Have you gotten the idea yet or do you need more? Perhaps lets listen to Luther:
For if someone is not a murderer, adulterer, or thief, and abstains from external sins, as that Pharisee did, he would swear, being possessed by the devil, that he is a righteous man; therefore, he develops the presumption of righteousness and relies on his good works. God cannot soften and humble this man or make him acknowledge his misery and damnation any other way than by the Law. Therefore, the proper and absolute use of the Law is to terrify… and crush that brute which is called the presumption of righteousness. Thus says Luther.
Back in the psalm from today it says of God, that – you hate all who do wrong. You destroy those who tell lies. Lies to himself and about himself are why the Pharisee left the altar still condemned in his sin. And Jesus didn’t use the tax collector because he was so noble. Jesus used him because he was so humbled by his sin. He was such a wreck of a person that he only had God’s mercy to rely on to relieve his guilty conscience.
I once told you about a man who died and went to heaven and St Peter met him at the gate and said, here’s how it works, you need a million points to get in. You tell me the things you’ve done and I’ll tell you how many points their worth. So the man starts – I was a faithful husband for 37 years. Great St Peter says, that’s worth 3 points. 3 points, the man thinks, oh wow! Ok, he says, I attended church nearly every Sunday, that’s got to count, right? Sure, says Pete, that’s 2 points. You’re kidding, the man says, how about this, I helped start a soup kitchen ministry and paid for most of it myself… and besides I was a regular tither to church. Wonderful, says Pete, that’s a point and a half. The man is sweating now and cries out, ‘at this rate the only way I’ll get in is by God’s mercy!’ ‘Now you’re catching on’, says St Peter. That’s the tax collector.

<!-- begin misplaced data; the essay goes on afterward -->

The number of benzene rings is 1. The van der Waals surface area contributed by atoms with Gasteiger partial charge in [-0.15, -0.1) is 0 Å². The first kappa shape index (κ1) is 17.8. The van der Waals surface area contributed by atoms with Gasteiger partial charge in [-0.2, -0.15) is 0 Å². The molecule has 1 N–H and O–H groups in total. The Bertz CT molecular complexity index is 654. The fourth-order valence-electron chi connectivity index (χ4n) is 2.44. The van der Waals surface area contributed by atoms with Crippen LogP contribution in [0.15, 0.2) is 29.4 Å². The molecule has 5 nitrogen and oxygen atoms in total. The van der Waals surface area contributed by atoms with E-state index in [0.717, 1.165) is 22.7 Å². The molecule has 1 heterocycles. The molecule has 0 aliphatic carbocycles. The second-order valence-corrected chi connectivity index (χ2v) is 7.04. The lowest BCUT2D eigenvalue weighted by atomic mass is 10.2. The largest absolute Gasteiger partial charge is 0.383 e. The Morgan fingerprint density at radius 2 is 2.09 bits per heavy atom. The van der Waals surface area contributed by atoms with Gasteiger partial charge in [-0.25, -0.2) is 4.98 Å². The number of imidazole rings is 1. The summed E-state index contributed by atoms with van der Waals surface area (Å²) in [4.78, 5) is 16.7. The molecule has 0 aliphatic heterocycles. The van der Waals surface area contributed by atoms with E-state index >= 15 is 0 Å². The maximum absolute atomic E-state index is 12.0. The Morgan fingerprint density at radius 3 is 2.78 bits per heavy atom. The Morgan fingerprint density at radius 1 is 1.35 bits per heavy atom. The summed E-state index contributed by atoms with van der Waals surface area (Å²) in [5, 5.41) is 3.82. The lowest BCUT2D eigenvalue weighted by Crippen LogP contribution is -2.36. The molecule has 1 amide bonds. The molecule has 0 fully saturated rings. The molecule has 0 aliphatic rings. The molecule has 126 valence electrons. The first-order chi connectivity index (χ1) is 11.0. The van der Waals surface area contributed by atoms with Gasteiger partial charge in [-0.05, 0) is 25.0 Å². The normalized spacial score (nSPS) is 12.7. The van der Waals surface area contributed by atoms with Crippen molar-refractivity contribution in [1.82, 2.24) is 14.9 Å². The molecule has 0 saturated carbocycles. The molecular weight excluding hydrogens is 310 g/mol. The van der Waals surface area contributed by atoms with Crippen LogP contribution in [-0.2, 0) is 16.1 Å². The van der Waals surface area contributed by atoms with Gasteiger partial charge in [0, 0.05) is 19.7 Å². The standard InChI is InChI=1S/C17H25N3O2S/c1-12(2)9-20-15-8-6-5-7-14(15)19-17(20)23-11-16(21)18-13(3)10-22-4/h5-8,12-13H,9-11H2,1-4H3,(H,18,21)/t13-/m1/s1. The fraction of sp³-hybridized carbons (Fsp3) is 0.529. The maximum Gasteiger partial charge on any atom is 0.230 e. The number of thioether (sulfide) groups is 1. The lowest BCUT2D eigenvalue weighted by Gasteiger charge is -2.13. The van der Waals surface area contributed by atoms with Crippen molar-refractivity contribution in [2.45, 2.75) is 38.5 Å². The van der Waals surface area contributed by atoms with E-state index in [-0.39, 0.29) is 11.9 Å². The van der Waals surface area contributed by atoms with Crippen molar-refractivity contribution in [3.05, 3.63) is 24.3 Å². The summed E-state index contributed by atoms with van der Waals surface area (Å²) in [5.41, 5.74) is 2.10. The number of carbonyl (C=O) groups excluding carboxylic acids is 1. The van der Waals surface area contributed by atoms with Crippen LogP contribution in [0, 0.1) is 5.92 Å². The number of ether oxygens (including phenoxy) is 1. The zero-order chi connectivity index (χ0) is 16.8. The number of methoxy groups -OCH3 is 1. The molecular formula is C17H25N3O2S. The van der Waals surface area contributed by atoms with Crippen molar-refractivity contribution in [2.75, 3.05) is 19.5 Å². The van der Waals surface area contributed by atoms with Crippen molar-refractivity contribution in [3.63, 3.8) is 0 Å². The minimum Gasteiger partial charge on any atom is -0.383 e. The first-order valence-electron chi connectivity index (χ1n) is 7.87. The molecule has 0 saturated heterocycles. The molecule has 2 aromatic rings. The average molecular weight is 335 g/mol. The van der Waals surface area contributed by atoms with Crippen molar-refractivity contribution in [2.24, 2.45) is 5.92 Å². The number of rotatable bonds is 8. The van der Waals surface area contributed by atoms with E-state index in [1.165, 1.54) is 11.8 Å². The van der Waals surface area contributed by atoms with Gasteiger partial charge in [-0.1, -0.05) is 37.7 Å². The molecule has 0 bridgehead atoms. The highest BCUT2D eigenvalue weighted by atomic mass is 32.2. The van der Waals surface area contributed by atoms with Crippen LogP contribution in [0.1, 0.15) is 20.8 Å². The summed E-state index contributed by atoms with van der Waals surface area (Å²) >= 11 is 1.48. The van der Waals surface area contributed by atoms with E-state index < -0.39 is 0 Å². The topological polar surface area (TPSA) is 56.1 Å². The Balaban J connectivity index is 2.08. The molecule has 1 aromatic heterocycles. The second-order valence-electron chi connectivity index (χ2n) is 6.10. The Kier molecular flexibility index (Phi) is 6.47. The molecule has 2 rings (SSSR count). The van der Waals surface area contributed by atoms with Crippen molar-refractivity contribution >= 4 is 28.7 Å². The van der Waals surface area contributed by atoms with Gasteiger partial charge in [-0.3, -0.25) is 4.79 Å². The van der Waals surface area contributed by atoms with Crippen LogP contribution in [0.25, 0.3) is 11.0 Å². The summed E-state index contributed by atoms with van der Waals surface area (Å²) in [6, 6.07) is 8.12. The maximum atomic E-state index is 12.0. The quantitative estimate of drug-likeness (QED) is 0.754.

The tax collector knew, knew for certain that he had done wrong against God and His will. His burden of sin brought him to his knees. That is what it means if we’re to identify with the tax-collector. To him the Pharisee was better than he was, because it was true, as far as the tax-collector was concerned. And the tax collector knew it in his soul. That, that is why he feared death; He feared God’s wrath because he knew without a doubt that that was all he deserved at God’s altar.
Again, back in today’s psalm it says, Banish them for their many sins, for they have rebelled against you. Who of us hasn’t rebelled against God? Who has not succeeded in sinning? So, what are we to do? Where are we to turn in our despair and fear of death?
Listen again to what Jesus said at the end of His parable, after the tax-collector had gone home justified, Jesus said, “For everyone who exalts himself will be humbled, and he who humbles himself will be exalted.” Did you catch the mood of the verbs here? That’s important for us. Those who humble themselves, active mood will be, passive mood, lifted up.